Very early 80's USA bmx promotional tape that was converted for use in the united kingdom.shows the early days on BMX racing in the USA featuring Stu Thomsen and many other famous faces. Also shows the first freestyle tricks as they were performed by Mike Buff and R.L. Osborn. A must watch.
Name: Christopher Wesley Hometown: Ewing, New Jersey, USA Started riding BMX in: 1978 Number of bikes in the collection: 24
Do you remember the moment that you decided to start collecting BMX memorabilia? Christopher Wesley: I do remember. In 2015, I was searching the internet and I came across a website for photos of restored BMX bikes. I had no idea that was a thing.
Is the focus on ''Odd' Bikes for you? Christopher Wesley: Collecting odd bikes has been a focus lately. My focus has been on coaster brake builds from the '70s. I enjoy them because anything goes. I can take a set of cranks from a Schwinn Varsity, a seat and sissy bar from a 1966 Huffy muscle bike, and install them on a 1976 CYC Stormer MX frame. It all fits perfectly. The odd parts that I find happen to be part of the era and I discover them from my searches. I enjoy collecting rare records as well as old stereo equipment and speakers so the oddness factor has carried over to bikes.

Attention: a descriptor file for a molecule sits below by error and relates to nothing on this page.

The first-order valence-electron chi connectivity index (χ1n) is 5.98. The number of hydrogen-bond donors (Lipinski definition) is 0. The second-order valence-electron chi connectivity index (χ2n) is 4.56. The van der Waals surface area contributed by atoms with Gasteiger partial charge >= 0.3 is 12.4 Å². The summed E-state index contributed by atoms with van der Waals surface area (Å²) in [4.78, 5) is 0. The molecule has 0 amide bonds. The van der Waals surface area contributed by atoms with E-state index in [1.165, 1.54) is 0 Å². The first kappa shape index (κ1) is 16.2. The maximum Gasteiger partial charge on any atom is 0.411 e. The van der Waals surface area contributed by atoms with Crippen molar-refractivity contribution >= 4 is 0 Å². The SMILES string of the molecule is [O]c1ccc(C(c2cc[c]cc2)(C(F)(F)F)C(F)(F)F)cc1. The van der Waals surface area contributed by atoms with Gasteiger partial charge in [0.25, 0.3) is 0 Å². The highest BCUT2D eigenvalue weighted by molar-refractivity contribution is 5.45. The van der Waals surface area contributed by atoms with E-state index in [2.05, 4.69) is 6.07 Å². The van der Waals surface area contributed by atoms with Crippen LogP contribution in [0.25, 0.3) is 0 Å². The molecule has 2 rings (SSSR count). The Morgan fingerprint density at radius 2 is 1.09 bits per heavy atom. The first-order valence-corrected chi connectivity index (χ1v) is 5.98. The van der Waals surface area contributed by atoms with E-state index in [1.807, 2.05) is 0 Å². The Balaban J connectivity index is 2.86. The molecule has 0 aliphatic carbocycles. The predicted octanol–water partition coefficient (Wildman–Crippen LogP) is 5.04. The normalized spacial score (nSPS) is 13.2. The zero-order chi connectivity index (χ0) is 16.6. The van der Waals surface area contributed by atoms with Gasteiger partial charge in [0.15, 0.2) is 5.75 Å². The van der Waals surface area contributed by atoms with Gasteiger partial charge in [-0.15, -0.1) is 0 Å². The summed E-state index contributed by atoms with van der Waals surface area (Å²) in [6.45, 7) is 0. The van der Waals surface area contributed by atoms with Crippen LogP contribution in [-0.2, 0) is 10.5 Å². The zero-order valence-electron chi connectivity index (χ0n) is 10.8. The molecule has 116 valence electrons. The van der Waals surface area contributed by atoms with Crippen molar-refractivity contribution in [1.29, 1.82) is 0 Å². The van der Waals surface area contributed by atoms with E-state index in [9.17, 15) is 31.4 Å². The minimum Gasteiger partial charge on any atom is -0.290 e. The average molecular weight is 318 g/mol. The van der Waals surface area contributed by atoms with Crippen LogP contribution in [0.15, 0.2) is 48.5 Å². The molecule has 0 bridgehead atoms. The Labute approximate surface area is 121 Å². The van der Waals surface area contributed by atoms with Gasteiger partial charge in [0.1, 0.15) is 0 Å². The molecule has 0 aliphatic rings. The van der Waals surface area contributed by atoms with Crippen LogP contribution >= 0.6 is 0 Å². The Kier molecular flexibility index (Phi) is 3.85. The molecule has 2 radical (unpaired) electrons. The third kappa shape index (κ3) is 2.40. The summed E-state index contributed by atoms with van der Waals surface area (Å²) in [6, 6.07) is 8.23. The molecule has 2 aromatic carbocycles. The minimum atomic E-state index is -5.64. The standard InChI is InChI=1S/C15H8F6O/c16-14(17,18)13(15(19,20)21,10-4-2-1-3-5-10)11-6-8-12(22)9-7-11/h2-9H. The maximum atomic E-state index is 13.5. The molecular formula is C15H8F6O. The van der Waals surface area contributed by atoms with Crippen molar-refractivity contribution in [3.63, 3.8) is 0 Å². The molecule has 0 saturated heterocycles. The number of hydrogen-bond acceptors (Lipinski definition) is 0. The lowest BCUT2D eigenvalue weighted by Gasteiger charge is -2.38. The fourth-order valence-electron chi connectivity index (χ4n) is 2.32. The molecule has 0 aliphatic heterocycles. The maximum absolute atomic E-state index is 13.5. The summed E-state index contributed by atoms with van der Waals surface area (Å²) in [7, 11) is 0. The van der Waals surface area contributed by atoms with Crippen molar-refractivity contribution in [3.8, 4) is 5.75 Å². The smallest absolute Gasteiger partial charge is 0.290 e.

Let's show the CPX you have. Maybe someone can identify it?